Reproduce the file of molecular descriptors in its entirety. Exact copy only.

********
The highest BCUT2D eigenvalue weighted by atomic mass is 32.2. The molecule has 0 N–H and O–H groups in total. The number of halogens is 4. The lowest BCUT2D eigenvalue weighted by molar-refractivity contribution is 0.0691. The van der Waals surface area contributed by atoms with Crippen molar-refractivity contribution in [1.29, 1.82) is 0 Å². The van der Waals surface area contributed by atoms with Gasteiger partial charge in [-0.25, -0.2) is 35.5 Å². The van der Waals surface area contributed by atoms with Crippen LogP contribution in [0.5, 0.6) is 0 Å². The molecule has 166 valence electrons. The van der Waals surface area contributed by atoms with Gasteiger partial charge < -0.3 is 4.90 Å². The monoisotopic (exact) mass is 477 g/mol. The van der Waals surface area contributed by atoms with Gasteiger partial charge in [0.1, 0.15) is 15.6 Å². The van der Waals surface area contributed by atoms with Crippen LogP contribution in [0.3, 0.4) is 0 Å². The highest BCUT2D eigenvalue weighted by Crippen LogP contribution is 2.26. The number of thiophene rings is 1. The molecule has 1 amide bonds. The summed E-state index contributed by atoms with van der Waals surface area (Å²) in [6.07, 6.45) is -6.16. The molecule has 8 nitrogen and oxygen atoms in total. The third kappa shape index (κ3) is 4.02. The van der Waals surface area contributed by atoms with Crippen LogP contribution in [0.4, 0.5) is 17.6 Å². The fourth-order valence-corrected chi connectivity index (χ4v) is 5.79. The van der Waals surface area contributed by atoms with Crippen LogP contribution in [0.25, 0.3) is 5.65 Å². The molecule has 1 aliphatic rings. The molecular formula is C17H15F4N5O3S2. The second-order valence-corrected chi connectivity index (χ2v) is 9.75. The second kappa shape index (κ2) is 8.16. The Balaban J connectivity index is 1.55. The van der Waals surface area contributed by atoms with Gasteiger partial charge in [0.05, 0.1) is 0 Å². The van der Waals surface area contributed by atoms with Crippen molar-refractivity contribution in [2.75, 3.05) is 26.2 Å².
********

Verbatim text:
The highest BCUT2D eigenvalue weighted by atomic mass is 32.2. The molecule has 0 N–H and O–H groups in total. The number of halogens is 4. The lowest BCUT2D eigenvalue weighted by molar-refractivity contribution is 0.0691. The van der Waals surface area contributed by atoms with Crippen molar-refractivity contribution in [1.29, 1.82) is 0 Å². The van der Waals surface area contributed by atoms with Gasteiger partial charge in [-0.25, -0.2) is 35.5 Å². The van der Waals surface area contributed by atoms with Crippen LogP contribution in [0.5, 0.6) is 0 Å². The molecule has 166 valence electrons. The van der Waals surface area contributed by atoms with Gasteiger partial charge < -0.3 is 4.90 Å². The monoisotopic (exact) mass is 477 g/mol. The van der Waals surface area contributed by atoms with Gasteiger partial charge in [0.1, 0.15) is 15.6 Å². The van der Waals surface area contributed by atoms with Crippen LogP contribution in [0.3, 0.4) is 0 Å². The highest BCUT2D eigenvalue weighted by Crippen LogP contribution is 2.26. The number of thiophene rings is 1. The molecule has 1 amide bonds. The summed E-state index contributed by atoms with van der Waals surface area (Å²) in [6.07, 6.45) is -6.16. The molecule has 8 nitrogen and oxygen atoms in total. The third kappa shape index (κ3) is 4.02. The van der Waals surface area contributed by atoms with Crippen LogP contribution in [0.4, 0.5) is 17.6 Å². The fourth-order valence-corrected chi connectivity index (χ4v) is 5.79. The van der Waals surface area contributed by atoms with Crippen LogP contribution in [0.25, 0.3) is 5.65 Å². The molecule has 1 aliphatic rings. The molecular formula is C17H15F4N5O3S2. The second-order valence-corrected chi connectivity index (χ2v) is 9.75. The second kappa shape index (κ2) is 8.16. The Balaban J connectivity index is 1.55. The van der Waals surface area contributed by atoms with Gasteiger partial charge in [0.05, 0.1) is 0 Å². The van der Waals surface area contributed by atoms with Crippen molar-refractivity contribution in [2.75, 3.05) is 26.2 Å².